Credit Malia Zimmerman of Hawaii Reporter for breaking this one today:
State Senator Kalani English, a Maui Democrat, introduced the Steven Tyler Act, which would make it a tort to invade the privacy of celebrities.
The bill aims to “encourage celebrities to visit and reside in our State by creating a civil cause of action for the constructive invasion of privacy.” It could be used to prosecute a reporter or photographer “if the person captures or intends to capture, in a manner that is offensive to a reasonable person, through any means a visual image, sound recording, or other physical impression of another person while that person is engaging in a personal or familial activity with a reasonable expectation of privacy.”
According to Zimmerman’s story, 25 of the state’s senators have already signed onto the bill, which is listed as SB 465. Bill introducers include English as well as Maui Senators Roz Baker and Gil Keith-Agaran. And yes, it’s actually called “The Steven Tyler Act.” Here’s a quote from the bill text itself:
“Steven Tyler, the lead singer of Aerosmith for over forty years, former ‘American Idol’ judge, and world-renowned celebrity has recently purchased a home on Maui. He will now be sharing his time between Boston, Los Angeles, and his new home on Maui. In honor of Steven Tyler’s contribution to the arts in Hawai’i and throughout the world, this Act shall be known as the Steven Tyler Act.”
English’s bill brings the hammer down on “photographers and reporters seeking photographs and news stories… in a manner that is offensive to a reasonable person, through any means a visual image, sound recording, or other physical impression of another person while that person is engaging in a personal or familial activity with a reasonable expectation of privacy.”
Hmm. The U.S. Supreme Court has already ruled that people can photograph or film police officers on public highways and roads because they have no reasonable expectation of privacy in these public spaces. Beaches and ocean are also public, but this bill would seem to create a special class of citizen–the celebrity–who would enjoy special privacy rights even in such public spaces.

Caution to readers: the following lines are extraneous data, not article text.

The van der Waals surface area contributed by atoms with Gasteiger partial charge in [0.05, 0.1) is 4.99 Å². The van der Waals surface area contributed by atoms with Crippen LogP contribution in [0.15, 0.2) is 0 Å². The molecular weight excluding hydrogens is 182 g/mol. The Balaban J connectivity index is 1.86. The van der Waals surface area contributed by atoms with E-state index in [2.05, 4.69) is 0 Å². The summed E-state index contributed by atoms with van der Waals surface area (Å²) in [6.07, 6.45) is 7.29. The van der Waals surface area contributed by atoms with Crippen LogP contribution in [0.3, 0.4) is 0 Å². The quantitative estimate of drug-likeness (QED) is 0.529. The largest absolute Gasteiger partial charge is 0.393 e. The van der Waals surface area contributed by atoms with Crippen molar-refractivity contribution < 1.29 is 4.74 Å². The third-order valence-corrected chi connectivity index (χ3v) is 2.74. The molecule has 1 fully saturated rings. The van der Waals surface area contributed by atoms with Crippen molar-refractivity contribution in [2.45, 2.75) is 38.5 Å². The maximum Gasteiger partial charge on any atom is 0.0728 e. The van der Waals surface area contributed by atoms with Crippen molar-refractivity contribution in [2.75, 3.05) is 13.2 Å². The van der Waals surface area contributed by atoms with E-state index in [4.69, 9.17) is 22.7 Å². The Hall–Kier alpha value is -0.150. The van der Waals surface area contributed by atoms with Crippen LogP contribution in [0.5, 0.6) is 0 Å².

So what will all that mean in real terms if the bill passes? Lots of trouble, according to Zimmerman:
Hawaii attorney and legal blogger Robert Thomas said there are a number of problems with the legislation, and its impact could be far reaching. Even people who use a smart phone to take photos of celebrities or stars of the locally produced “Hawaii 5-0” could be held civilly liable.
It’ll be really interesting to see how far this goes.
Photo: John Scorza/Wikimedia Commons
About Anthony Pignataro
Anthony Pignataro has been a journalist since 1996. He started work as MauiTime's Editor in 2003, took a couple years off starting in 2008, then returned to the staff in 2011. He's the author of "Stealing Cars With The Pros," a 2013 collection of his journalism and the Maui novels "Small Island" (2011) and "The Dead Season" (2012)–all of which were published by Event Horizon Press. In 2014, his one-act play "War Stories" won second place in the Maui Fringe Festival.